Just as complex numbers can be represented as matrices, so can quaternions. There are at least two ways of representing quaternions as matrices in such a way that quaternion addition and multiplication correspond to matrix addition and matrix multiplication. One is to use 2×2 complex matrices, and the other is to use 4×4 real matrices. In each case, the representation given is one of a family of linearly related representations. In the terminology of abstract algebra, these are injective homomorphisms from H to the matrix rings M2(C) and M4(R), respectively.
Using 2×2 complex matrices, the quaternion a + bi + cj + dk can be represented as
This representation has the following properties:
- Complex numbers (c = d = 0) correspond to diagonal matrices.
- The norm of a quaternion (the square root of a product with its conjugate, as with complex numbers) is the square root of the determinant of the corresponding matrix.
- The conjugate of a quaternion corresponds to the conjugate transpose of the matrix.
- Restricted to unit quaternions, this representation provides an isomorphism between S3 and SU(2). The latter group is important for describing spin in quantum mechanics; see Pauli matrices.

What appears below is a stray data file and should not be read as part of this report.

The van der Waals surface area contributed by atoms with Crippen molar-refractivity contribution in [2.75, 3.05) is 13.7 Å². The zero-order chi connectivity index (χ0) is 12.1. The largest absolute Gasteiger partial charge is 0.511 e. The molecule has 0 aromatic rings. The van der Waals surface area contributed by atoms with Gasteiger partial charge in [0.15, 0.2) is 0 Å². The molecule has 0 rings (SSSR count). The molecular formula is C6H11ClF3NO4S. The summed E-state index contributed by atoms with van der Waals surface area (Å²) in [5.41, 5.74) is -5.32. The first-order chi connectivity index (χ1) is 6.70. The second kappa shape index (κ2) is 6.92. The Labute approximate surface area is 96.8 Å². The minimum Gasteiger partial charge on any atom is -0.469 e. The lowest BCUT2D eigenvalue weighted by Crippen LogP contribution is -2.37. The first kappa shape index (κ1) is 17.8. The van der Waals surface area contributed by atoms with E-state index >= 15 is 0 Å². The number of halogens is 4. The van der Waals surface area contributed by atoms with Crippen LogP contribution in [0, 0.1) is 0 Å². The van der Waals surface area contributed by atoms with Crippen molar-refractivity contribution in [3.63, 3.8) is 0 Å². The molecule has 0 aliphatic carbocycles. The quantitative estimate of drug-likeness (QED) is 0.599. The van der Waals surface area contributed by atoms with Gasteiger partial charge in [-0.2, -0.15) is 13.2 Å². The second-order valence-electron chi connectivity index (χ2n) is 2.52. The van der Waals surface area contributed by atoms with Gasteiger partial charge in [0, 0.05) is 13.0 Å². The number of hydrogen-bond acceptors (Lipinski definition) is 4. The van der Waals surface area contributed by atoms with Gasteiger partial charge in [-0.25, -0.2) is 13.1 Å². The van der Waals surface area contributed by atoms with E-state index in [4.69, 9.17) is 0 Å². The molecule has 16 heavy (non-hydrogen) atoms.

Using 4×4 real matrices, that same quaternion can be written as
In this representation, the conjugate of a quaternion corresponds to the transpose of the matrix. The fourth power of the norm of a quaternion is the determinant of the corresponding matrix. Complex numbers are block diagonal matrices with two 2×2 blocks.
Read more about this topic: Quaternion
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... Then the complex matrix , with (complex conjugates of u and v), represents q in the ring of matrices in the sense that multiplication of split-quaternions behaves the same way as the ... For example, the determinant of this matrix is The appearance of the minus sign, where there is a plus in H, distinguishes coquaternions from quaternions ... Besides the complex matrix representation, another linear representation associates coquaternions with 2 × 2 real matrices ...
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